A 2014 study published in the European Journal of Dentistry reports that Indian lilac has considerable antimicrobial activity against S. mutans, E. faecalis, and S. aureus.
Indian lilac also has anti-inflammatory properties that soothe the inflammation and pain associated with boils as well as minimize the spread of infection.
- Grind a handful of neem leaves to get a paste. Apply the paste on the affected area 3–4 times a day until the boil heals.
- Alternatively, you could boil a handful of neem leaves in 4 cups of water until the quantity of water reduces to one-third. Use this water to rinse the affected area a few times a day.
- Another option is to apply a few drops of neem oil (the one extracted from the seed is more effective) directly on the affected skin 3–4 times a day. Wash your hands thoroughly after the application. If you have sensitive skin, mix a few drops of neem oil in 1 tablespoon of coconut oil and then apply the mixture on the boil.
5. Castor Oil
Castor seed oil has been part of traditional medicine both in the West and in the East. In the Ayurvedic system of medicine, it has been used for the treatment of skin problems, infections, boils, and carbuncles.
Castor oil is rich in ricinoleic acid, which has potent antimicrobial, anti-inflammatory, and analgesic properties. This has been reported in a 2016 study published in Current Medicinal Chemistry.
When applied externally to the boil, it draws out the pus from the boil and relieves the pain.
- Dab a small amount of castor oil on a cotton ball.
- Apply it on the affected area.
- Repeat this several times daily until the boil disappears.
6. Maintain Hygiene
Even though the boil itself is not contagious, the bacteria that cause it and are present in the pus within it are. Thus, if the boil is not completely drained of the pus, the infection may spread to other parts of the body or to other people through skin-to-skin .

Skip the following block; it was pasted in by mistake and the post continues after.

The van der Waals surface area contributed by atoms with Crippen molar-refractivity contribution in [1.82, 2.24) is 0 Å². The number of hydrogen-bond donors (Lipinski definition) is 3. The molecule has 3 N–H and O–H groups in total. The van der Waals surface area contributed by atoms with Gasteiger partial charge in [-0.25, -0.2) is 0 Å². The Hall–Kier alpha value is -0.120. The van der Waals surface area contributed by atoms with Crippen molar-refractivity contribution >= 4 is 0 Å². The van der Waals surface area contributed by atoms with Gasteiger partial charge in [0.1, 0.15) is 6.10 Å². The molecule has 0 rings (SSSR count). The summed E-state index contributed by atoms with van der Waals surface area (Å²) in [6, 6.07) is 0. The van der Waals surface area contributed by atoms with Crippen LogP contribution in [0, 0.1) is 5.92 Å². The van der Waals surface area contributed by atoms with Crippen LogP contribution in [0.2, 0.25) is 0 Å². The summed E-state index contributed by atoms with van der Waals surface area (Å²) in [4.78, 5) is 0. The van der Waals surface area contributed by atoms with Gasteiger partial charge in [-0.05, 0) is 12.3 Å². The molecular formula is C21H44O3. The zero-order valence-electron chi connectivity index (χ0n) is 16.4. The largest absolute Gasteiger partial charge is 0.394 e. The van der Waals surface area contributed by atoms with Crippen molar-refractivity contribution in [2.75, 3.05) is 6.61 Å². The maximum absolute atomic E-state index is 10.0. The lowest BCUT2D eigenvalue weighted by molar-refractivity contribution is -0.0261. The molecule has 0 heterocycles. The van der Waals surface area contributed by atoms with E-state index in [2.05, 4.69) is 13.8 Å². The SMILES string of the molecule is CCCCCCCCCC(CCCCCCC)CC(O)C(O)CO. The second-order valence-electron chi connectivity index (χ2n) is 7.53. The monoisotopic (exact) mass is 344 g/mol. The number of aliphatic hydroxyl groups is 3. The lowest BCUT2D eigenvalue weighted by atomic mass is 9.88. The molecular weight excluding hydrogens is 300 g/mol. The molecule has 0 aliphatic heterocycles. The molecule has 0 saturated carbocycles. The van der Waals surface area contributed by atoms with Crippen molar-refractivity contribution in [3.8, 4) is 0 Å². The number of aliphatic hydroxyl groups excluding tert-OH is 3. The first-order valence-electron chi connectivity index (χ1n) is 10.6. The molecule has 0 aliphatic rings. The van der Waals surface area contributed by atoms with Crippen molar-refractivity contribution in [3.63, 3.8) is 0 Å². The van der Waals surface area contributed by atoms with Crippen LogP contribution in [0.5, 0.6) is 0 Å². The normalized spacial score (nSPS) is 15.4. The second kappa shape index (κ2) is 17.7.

According to the American Academy of Dermatology, proper hygiene is paramount when dealing with boils and abscesses.
Try to keep the area clean, and do not make the mistake of touching or rubbing the boil as it can increase the risk of infection.
When suffering from boils, you must religiously wash your hands every chance you get. Wash your hands with soap and running water for 10-15 seconds, especially before and after touching/dressing an infected area and before handling or eating food.
Also, wash your hands before and after applying medicines and remedies to the infection.
Always try to keep the affected area covered as much as possible. Especially if the boil bursts, cover it with a sterile bandage or gauze. This simple step will help prevent infection and aid in the healing process.
7. Epsom Salt
It is important to bear in mind that the use of Epsom salt in the treatment of boils is largely anecdotal and is not supported by any scientific study proving its efficacy. Nevertheless, it was found to be highly beneficial by many users in providing respite from boils and abscesses.
Fix up a bath or a compress using warm water and Epsom salt to reap its pharmacological benefits. Not only does it relax and rejuvenate the skin, but it also helps to bring the boil to a head, making it easier to draw out the pus.
- Dissolve ¼ cup of Epsom salt in 2 cups of warm water.
- Dip a clean washcloth in the solution and place it on your boil.
- Leave it on for 10 to 15 minutes.
- Repeat a few times daily until the boil begins to drain.
- To minimize the recurrence of boils, strengthen your immune system.
- Avoid eating sugar-rich foods as they raise your blood glucose levels and increase the risk of developing boils.
- Regularly sanitize all the washcloths and towels used for making warm compresses.
- Do not squeeze or pick boils.
- Avoid sharing personal items, such as towels, sheets, razors, clothing, and athletic equipment with others.
- Drainage of boils or abscesses is a clinical task and should only be performed by a doctor or trained nurse or health worker.
- Regularly change washcloths and towels used for bathing.
- Do not squeeze or pick boils.
- Avoid using antiperspirants because they block the sweat glands, which can cause boils to develop.